"Ian Cooke premieres new animated short film"

Local musician Ian Cooke and animator Adam Singer are releasing an animated short film inspired by Cooke's original song "Cassowary and Fruit Bat".
Two years in the making, this endeavor culminates with a celebration at the SIE Film Center hosted by the Denver Film Society on Thursday, October 10. The event will include an intimate performance by Cooke. With the help of the Greater Than Collective, the local artists will also release a children's book based on the short film along with a CD/DVD set that includes the piece and other material, such as a documentary by Ian O'Dougherty chronicling the artistic process.

"Cassowary and Fruit Bat" tells the unlikely love story bewteen the two titular creatures, with lyrics inspired by an exhibit at the Denver Museum of Nature and Science.

Cooke and O'Dougherty visited OpenAir in anticipation of the release to chat with host Corey Jones on Mile High Noon. Listen to the segment HERE.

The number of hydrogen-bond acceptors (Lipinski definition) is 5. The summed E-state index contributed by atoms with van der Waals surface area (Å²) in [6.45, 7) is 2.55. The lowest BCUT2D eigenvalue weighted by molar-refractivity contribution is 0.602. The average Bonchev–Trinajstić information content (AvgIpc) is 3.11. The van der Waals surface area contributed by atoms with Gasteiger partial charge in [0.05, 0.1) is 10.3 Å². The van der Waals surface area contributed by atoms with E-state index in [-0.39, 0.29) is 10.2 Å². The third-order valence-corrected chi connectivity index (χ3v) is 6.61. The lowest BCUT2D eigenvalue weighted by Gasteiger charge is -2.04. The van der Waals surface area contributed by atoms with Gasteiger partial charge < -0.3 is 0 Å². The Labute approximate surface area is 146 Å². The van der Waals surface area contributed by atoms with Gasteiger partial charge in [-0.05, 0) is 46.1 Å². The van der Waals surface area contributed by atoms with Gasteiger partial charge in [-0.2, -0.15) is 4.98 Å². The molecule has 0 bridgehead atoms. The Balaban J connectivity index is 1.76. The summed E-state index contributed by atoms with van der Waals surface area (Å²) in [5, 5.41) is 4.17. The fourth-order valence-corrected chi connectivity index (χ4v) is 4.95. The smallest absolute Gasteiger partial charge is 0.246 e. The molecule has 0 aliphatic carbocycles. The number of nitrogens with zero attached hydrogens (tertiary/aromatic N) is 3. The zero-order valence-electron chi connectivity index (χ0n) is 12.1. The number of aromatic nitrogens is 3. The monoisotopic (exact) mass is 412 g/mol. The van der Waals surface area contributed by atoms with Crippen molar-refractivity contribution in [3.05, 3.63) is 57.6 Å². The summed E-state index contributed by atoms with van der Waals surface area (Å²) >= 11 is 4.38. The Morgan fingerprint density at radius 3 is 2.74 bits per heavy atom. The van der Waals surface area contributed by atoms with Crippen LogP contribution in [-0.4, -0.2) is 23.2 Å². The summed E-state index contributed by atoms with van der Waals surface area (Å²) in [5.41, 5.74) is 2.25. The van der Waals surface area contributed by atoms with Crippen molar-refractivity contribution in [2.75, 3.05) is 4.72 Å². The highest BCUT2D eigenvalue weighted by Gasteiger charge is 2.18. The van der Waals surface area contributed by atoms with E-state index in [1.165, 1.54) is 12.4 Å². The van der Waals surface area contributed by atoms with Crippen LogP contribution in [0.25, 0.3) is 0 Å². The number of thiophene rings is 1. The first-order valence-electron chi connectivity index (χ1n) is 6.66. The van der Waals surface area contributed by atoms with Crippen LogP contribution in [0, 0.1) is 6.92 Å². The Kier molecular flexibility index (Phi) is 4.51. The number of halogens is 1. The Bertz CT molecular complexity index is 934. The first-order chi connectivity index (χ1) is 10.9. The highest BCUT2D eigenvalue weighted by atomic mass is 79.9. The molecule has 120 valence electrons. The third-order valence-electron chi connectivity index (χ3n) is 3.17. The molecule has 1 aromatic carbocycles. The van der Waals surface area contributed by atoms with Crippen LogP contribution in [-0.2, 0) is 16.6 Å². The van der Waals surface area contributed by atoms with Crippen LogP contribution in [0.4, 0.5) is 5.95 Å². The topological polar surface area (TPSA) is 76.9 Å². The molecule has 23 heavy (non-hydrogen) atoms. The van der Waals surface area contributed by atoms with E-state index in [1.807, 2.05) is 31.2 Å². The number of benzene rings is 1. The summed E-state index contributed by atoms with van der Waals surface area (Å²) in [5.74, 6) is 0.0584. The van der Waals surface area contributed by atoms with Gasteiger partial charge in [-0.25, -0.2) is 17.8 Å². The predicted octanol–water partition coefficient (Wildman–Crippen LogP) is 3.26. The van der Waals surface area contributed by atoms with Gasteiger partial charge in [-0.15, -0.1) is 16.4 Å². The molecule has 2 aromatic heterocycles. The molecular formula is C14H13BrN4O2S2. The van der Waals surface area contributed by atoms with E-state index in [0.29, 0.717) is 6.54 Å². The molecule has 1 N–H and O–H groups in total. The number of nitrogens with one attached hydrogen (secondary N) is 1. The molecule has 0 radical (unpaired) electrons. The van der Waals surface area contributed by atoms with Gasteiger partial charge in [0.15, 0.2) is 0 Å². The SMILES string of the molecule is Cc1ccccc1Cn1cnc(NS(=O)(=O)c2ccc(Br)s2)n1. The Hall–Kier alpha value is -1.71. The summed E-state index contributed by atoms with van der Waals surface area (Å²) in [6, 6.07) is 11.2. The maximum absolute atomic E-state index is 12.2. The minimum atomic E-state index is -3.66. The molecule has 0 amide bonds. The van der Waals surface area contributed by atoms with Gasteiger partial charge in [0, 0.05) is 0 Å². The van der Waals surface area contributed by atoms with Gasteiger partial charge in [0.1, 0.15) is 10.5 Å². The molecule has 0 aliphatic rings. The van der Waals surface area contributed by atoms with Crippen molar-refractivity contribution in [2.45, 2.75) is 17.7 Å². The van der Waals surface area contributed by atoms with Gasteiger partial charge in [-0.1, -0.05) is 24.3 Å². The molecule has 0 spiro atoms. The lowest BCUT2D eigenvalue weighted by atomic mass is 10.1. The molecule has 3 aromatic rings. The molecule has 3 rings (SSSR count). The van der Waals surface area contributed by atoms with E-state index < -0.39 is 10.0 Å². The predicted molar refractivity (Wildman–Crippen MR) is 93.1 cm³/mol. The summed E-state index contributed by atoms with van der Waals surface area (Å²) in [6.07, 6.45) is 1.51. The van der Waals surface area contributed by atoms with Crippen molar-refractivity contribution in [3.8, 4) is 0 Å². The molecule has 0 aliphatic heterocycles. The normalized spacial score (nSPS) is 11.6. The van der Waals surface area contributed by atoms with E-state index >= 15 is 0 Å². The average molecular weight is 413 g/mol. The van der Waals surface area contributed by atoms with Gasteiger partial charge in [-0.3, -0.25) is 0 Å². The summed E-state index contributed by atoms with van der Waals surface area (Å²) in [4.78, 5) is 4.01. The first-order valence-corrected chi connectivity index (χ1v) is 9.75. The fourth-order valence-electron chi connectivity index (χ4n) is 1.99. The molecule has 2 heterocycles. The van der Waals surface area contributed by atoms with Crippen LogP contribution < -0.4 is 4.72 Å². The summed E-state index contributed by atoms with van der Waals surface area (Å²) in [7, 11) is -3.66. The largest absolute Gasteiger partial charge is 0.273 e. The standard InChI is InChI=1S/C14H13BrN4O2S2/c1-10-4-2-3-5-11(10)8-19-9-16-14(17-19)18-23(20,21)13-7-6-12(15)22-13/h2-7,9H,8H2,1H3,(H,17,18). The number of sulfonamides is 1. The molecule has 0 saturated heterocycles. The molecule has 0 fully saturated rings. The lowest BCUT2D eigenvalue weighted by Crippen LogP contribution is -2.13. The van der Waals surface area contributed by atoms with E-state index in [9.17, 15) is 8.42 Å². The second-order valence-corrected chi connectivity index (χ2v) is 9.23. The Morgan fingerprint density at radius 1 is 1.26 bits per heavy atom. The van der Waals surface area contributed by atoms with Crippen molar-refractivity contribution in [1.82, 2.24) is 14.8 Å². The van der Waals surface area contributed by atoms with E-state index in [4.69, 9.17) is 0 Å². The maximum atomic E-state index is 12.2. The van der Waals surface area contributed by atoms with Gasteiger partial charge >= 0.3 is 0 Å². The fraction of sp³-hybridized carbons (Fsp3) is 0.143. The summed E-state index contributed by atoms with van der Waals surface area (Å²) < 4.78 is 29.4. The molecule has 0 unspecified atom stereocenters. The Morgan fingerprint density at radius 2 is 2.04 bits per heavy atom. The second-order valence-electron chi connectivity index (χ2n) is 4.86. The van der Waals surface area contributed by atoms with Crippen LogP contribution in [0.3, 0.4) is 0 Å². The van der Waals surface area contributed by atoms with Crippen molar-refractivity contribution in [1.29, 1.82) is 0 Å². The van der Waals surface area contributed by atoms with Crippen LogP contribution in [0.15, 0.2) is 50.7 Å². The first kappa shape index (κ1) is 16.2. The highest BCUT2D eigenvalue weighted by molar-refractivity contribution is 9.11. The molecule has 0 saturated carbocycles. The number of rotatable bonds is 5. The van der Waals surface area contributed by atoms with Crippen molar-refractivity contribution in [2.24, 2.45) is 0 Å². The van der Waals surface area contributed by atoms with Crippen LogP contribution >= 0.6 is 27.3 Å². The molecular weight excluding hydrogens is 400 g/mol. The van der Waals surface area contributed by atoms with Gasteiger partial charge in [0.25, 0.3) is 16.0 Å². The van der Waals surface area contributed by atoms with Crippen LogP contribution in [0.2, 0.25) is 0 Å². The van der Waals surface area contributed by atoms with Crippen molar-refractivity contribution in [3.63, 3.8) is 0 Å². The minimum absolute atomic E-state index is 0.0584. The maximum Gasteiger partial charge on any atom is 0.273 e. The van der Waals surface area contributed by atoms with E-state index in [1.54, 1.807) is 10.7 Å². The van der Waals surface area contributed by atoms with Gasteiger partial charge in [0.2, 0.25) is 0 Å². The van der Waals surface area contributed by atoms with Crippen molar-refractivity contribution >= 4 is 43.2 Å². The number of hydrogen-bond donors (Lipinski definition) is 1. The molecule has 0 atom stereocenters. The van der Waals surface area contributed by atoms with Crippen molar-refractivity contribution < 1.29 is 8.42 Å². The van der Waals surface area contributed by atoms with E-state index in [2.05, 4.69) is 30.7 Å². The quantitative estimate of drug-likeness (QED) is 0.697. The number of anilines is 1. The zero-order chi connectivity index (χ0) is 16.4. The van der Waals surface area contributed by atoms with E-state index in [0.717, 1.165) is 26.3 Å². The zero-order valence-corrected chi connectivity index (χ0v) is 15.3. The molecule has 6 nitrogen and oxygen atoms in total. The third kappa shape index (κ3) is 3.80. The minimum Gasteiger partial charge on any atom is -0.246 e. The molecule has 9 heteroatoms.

Below is the trailer for the animated short.

- See more at: http://www.cpr.org/openair/story/ian-cooke-premieres-new-animated-short-film#sthash.GnFP4uso.dpuf - NPR / Colorado Public Radio


Discography

Still working on that hot first release.

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Bio

Singer, songwriter, cellist, pianist -Ian Cooke has appeared in SPIN magazine, Finished #1 in the Denver Post Music Poll in 2009, and has been voted Best Avant-Pop for 3 years by Westword Magazine. He also plays cello on Crooked Fingers’ album Forfeit/Fortune and his two songs appeared alongside Billy Bragg, Owen Pallett, and M Ward on ‘Versions of Joanna’ – a Joanna Newsom covers-album.He has toured in the US and Australia playing with: The Dresden Dolls, Crooked Fingers, Built to Spill, The Decemberists, The Flaming Lips (Monolith Festival), Blonde Redhead, Devotchka, Rasputina, Wovenhand, Pedro the Lion and many more.Cooke’s 2009 album, ‘The Fall I Fell,’ has sold out of two pressings and has been re-pressed with a DVD with solo live versions of songs, videos, a 5.1 surround mix of the album, etc.His newest album ‘Fortitude’ was released in 2012 with national distribution with Sony/Red via Greater Than Collective. The upcoming album is all about DINOSAURS! Antiquasauria will be released in spring of 2015.